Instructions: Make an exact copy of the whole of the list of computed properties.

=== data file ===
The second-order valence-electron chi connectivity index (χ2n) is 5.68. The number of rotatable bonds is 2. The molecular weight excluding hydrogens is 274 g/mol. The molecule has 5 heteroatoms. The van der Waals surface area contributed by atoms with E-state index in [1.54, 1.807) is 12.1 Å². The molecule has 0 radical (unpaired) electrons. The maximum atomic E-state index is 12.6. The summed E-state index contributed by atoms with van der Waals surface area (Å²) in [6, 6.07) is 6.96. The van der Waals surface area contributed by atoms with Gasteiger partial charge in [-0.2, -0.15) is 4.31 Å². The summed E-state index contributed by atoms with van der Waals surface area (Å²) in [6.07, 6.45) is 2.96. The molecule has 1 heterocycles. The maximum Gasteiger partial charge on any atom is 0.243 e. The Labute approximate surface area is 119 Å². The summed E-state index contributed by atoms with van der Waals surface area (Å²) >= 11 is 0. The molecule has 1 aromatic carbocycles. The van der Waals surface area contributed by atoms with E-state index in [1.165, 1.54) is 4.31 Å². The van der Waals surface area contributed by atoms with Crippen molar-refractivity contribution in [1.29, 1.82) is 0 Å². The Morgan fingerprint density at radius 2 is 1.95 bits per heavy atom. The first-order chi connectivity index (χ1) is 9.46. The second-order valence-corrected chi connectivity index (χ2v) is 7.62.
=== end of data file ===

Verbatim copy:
The second-order valence-electron chi connectivity index (χ2n) is 5.68. The number of rotatable bonds is 2. The molecular weight excluding hydrogens is 274 g/mol. The molecule has 5 heteroatoms. The van der Waals surface area contributed by atoms with E-state index in [1.54, 1.807) is 12.1 Å². The molecule has 0 radical (unpaired) electrons. The maximum atomic E-state index is 12.6. The summed E-state index contributed by atoms with van der Waals surface area (Å²) in [6, 6.07) is 6.96. The van der Waals surface area contributed by atoms with Gasteiger partial charge in [-0.2, -0.15) is 4.31 Å². The summed E-state index contributed by atoms with van der Waals surface area (Å²) in [6.07, 6.45) is 2.96. The molecule has 1 heterocycles. The maximum Gasteiger partial charge on any atom is 0.243 e. The Labute approximate surface area is 119 Å². The summed E-state index contributed by atoms with van der Waals surface area (Å²) >= 11 is 0. The molecule has 1 aromatic carbocycles. The van der Waals surface area contributed by atoms with E-state index in [1.165, 1.54) is 4.31 Å². The van der Waals surface area contributed by atoms with Crippen molar-refractivity contribution in [1.29, 1.82) is 0 Å². The Morgan fingerprint density at radius 2 is 1.95 bits per heavy atom. The first-order chi connectivity index (χ1) is 9.46. The second-order valence-corrected chi connectivity index (χ2v) is 7.62.